The more I think about it, the more likely I think FC Cincinnati's best shot at a new stadium -- and inclusion into Major League Soccer -- will come in Northern Kentucky.
This, of course, is a hot topic this week with FC Cincinnati unveiling what it hopes its new, proposed stadium would look like.
The ownership group is committing $100 million of its own money to the project, not including the $150 million MLS would extort from it to simply apply for a franchise. But there's a gap of about $50 million to $70 million needed to complete a new stadium. And that's our entry point.
The team has taken the trouble to say the "benefits" it's looking for do not include asking for a tax hike. But clearly there is public money involved.
When the talk turns to anything public about Cincinnati-based stadia -- other than wanting as much of the public as possible to attend events at our two publicly funded stadia -- the public usually starts howling.
Paul Brown Stadium is the gift that keeps on taking. We've been told to brace for another new stadium proposal or major upgrade there within the next 10 years.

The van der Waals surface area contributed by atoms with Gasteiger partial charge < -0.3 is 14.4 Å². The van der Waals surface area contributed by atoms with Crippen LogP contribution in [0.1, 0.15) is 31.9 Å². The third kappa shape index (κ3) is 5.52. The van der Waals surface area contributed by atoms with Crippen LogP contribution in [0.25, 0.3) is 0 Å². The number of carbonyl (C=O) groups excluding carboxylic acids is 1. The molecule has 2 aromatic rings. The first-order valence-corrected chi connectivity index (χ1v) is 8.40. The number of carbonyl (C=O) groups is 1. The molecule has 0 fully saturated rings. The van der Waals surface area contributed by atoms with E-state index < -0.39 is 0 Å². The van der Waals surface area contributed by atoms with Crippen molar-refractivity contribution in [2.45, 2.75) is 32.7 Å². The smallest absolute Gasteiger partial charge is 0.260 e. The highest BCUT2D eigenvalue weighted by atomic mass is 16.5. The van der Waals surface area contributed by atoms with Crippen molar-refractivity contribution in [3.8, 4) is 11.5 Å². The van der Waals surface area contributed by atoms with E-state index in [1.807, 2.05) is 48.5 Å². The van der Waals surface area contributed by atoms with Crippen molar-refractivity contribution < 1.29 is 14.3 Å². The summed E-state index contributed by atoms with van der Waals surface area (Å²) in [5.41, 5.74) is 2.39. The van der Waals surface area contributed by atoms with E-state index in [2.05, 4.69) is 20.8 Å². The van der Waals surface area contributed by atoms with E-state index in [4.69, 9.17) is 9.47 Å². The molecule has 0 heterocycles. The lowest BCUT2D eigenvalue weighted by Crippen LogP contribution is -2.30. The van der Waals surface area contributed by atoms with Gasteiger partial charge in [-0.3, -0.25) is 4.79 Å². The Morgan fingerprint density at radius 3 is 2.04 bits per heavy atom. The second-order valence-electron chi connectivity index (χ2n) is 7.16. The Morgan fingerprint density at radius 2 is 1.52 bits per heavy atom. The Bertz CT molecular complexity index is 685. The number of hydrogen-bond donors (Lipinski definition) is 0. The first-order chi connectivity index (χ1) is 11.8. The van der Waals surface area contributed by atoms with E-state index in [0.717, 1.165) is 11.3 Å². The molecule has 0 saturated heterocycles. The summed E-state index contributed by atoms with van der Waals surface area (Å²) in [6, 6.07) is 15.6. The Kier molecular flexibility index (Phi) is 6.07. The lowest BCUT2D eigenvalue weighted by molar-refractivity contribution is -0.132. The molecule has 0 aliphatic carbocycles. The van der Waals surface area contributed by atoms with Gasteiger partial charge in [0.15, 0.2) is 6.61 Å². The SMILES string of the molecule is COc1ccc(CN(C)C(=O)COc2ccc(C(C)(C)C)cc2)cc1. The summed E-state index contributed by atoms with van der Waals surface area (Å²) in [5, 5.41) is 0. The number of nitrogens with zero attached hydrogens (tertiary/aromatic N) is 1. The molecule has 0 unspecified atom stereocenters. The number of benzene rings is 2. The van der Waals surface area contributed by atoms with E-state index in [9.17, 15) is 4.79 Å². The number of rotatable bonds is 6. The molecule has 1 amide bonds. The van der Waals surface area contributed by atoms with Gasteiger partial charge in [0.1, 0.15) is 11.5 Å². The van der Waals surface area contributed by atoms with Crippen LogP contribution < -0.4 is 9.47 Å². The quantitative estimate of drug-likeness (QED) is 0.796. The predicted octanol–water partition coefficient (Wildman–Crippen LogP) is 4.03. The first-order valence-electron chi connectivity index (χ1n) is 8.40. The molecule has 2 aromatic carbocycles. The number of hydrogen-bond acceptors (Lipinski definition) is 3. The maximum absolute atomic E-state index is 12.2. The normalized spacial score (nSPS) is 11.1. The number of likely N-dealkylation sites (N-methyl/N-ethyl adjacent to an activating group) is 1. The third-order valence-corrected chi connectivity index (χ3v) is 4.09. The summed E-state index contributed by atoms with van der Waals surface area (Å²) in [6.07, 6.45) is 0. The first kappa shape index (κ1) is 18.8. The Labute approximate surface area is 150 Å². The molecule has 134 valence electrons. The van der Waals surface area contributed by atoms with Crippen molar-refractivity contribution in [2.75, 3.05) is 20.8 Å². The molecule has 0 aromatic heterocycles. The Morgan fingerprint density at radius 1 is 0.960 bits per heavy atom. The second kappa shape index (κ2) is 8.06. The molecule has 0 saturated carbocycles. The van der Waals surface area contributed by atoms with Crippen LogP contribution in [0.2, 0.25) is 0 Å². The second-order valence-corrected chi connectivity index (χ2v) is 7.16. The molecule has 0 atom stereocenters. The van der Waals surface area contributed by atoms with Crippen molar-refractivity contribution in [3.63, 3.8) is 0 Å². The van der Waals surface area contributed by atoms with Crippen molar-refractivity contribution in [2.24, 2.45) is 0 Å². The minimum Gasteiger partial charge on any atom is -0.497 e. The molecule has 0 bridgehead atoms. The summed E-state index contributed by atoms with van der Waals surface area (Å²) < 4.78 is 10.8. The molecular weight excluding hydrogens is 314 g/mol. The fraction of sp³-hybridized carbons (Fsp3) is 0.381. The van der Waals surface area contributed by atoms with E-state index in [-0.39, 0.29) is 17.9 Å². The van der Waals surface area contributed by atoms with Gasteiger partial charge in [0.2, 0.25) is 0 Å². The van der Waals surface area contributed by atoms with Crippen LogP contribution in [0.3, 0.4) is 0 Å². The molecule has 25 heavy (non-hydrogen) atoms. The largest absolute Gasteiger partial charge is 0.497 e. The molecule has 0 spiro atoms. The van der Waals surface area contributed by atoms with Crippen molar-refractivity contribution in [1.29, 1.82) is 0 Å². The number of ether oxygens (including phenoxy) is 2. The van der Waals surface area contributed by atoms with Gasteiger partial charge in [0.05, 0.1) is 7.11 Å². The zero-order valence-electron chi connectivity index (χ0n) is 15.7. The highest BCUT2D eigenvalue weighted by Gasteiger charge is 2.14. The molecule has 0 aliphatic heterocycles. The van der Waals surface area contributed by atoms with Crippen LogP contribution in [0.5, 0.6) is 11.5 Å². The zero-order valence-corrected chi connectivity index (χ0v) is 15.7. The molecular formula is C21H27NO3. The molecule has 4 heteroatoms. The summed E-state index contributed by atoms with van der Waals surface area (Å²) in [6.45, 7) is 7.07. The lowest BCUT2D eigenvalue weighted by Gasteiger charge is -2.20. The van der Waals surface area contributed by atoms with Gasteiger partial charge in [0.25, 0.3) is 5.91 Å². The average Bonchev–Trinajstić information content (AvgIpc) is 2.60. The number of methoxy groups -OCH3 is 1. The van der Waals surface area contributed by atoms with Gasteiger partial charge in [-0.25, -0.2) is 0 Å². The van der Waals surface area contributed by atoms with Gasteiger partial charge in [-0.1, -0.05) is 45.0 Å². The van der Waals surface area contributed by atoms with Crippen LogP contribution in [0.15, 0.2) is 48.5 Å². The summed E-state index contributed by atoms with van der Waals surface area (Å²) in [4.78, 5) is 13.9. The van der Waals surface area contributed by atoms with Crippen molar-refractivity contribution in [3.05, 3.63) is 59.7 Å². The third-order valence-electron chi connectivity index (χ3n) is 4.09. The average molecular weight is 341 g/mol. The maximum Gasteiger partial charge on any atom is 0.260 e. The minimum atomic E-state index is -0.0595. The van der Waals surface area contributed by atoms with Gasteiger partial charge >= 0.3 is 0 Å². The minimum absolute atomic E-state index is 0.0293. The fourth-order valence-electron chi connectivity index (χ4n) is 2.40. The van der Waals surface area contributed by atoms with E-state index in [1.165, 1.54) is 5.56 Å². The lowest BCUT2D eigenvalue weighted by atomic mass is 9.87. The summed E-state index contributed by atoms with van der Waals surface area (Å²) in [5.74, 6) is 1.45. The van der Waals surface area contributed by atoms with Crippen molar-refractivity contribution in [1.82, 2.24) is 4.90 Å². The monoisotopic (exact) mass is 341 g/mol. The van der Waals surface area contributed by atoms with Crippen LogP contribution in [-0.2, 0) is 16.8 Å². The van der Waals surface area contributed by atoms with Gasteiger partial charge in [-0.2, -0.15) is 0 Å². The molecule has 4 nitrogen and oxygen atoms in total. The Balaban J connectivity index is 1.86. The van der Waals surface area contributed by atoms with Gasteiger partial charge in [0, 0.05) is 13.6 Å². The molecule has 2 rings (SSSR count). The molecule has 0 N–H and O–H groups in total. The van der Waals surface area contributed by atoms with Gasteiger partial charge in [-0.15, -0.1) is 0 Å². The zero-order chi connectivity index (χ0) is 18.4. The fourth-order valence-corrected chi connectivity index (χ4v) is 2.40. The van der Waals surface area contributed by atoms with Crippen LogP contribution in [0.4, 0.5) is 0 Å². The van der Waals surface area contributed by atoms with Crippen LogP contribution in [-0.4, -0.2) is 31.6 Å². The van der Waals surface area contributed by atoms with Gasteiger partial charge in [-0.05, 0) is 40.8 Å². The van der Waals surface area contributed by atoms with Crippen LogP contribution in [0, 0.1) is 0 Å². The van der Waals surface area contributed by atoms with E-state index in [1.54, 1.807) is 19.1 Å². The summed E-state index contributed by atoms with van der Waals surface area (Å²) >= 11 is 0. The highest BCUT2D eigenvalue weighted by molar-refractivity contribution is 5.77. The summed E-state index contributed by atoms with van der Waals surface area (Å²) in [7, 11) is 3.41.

And while the Reds have ponied up a lot of their money to upgrade Great American Ball Park, it too will begin showing its age soon.
Mix in the $350 million that the folks who own U.S. Bank Arena are looking for and you come to a very quick conclusion. All of this will be grist for the mill this summer and fall as Cincinnati goes about electing its mayor. Nothing like a good election to spoil the plans for the December party.
While MLS has set a deadline for a new stadium location and funding plan by the end of the year, for all of it's interested expansion cities, the chances of FC Cincinnati getting this accomplished in the middle of a mayoral election seems slight.
FC Northern Kentucky. Has a ring to it, right?
Kentucky has the land and, reportedly, a business relationship with the man who runs the team, Jeff Berding. It offers a stadium site with a perfect view of downtown Cincinnati. Northern Kentucky has also been ahead of the Cincinnati curve when it comes to nightlife. Anybody remember the timeline for Newport on the Levee with relation to The Banks or Over-the-Rhine? And the saga that brought the Aquarium to Newport is well documented.